Feeds

Alpha trounces Sun in Oz supercomp rematch

Sun servers eclipsed in number-crunching project

  • alert
  • submit to reddit

Internet Security Threat Report 2014

Compaq technology has been selected for an Australian supercomputer project after an attempt to use Sun kit went horribly wrong.

Australian Partnership for Advanced Computing has announced its use of Compaq AlphaServer SC to build what is set to become the largest supercomputer available to Australian researchers and industry, after Sun kit failed an acceptance test.

As previously reported, in November a terse note on the APAC site in November said: "The initial configuration of the APAC peak computing system failed acceptance tests in September 2000, so the process of acquiring a system has been restarted. It's hoped there will be a system available by the second quarter of 2001."

The result of this reopened bidding is that APAC will now use AlphaServer SC-based system including more than 450 Alpha processors instead of a cluster of four Sun E10000 computer nodes.

APAC's defection from Sun is all the more embarrassing for Sun because the firm made such a fuss of winning the contract in the first place, and issued a press release on the initial contract win in August that it must now bitterly regret.

Sun's press release said it had "joined forces with the Australian Partnership for Advanced Computing (APAC) to install a powerful computing system for Australian researchers and industry professionals. The system will be installed in the APAC National Facility at the Australian National University, which is the host institution for APAC."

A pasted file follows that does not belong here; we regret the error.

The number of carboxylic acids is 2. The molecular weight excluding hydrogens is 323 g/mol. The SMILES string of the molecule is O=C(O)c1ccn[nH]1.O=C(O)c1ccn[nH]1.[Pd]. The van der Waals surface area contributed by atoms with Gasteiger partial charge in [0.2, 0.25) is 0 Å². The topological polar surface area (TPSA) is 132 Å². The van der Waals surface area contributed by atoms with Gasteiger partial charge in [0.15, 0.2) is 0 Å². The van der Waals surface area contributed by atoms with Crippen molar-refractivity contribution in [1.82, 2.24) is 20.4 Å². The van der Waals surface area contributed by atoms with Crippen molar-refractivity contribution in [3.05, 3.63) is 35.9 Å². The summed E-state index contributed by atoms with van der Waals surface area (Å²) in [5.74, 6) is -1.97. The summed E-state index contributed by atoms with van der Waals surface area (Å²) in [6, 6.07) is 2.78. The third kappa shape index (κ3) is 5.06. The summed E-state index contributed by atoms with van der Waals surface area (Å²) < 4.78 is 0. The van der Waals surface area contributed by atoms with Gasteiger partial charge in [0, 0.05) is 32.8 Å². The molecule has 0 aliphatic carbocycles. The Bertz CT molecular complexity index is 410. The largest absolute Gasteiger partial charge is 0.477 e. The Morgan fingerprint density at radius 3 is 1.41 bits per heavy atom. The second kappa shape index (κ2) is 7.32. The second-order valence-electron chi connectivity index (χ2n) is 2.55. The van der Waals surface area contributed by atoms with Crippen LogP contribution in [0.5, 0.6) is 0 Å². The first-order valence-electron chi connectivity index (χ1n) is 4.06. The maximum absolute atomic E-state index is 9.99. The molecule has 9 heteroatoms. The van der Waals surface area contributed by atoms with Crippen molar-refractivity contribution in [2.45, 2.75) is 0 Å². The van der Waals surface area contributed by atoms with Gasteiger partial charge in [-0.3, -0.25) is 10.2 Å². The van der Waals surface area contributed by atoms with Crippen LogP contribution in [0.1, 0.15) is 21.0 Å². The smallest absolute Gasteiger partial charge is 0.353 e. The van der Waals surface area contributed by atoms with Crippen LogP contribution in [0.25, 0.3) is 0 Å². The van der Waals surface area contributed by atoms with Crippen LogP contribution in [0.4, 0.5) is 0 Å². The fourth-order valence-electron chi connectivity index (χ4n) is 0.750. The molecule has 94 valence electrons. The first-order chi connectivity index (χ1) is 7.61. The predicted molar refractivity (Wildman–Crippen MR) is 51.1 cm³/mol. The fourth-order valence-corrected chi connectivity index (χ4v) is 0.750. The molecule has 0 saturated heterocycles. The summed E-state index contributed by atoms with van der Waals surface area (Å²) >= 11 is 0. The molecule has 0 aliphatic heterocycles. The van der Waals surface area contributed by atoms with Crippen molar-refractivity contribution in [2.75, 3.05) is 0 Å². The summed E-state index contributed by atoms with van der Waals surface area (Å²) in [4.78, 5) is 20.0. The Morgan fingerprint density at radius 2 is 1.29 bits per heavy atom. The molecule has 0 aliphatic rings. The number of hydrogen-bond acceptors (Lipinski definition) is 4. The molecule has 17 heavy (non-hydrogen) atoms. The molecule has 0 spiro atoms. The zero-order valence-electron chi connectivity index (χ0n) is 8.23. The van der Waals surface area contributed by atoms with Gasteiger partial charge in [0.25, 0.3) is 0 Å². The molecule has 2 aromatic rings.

The cringeworthy paragraphs roll onward: "The three-year agreement will see an initial commissioning of a 200 Gigaflop system in September 2000, comprising a cluster of four E10000 compute nodes, and will progressively upgrade this to over one Teraflop by mid-2002. This means a five to ten fold increase in the capacity of the largest computer systems available for research and education in Australia."

Oh dear. Still, according to Apac's press release, the initial system will be operational in April 2001, and implementation will be complete in October 2001. So timescales for the project haven't been hit that badly by a decision to ditch suppliers. Maybe the British government, which seems to be perennially immersed in IT cockups, can learn something from the Australian experience? ®

External links

APAC's press release on the Compaq deal

Related stories

Sun's Oz super computer goes horribly pear shaped
UK Govt scraps £80m computer system

Internet Security Threat Report 2014

More from The Register

next story
Bladerunner sequel might actually be good. Harrison Ford is in it
Go ahead, you're all clear, kid... Sorry, wrong film
Euro Parliament VOTES to BREAK UP GOOGLE. Er, OK then
It CANNA do it, captain.They DON'T have the POWER!
Musicians sue UK.gov over 'zero pay' copyright fix
Everyone else in Europe compensates us - why can't you?
I'll be back (and forward): Hollywood's time travel tribulations
Quick, call the Time Cops to sort out this paradox!
Megaupload overlord Kim Dotcom: The US HAS RADICALISED ME!
Now my lawyers have bailed 'cos I'm 'OFFICIALLY' BROKE
Forget Hillary, HP's ex CARLY FIORINA 'wants to be next US Prez'
Former CEO has political ambitions again, according to Washington DC sources
prev story

Whitepapers

Driving business with continuous operational intelligence
Introducing an innovative approach offered by ExtraHop for producing continuous operational intelligence.
A strategic approach to identity relationship management
ForgeRock commissioned Forrester to evaluate companies’ IAM practices and requirements when it comes to customer-facing scenarios versus employee-facing ones.
Why CIOs should rethink endpoint data protection in the age of mobility
Assessing trends in data protection, specifically with respect to mobile devices, BYOD, and remote employees.
High Performance for All
While HPC is not new, it has traditionally been seen as a specialist area – is it now geared up to meet more mainstream requirements?
Mitigating web security risk with SSL certificates
Web-based systems are essential tools for running business processes and delivering services to customers.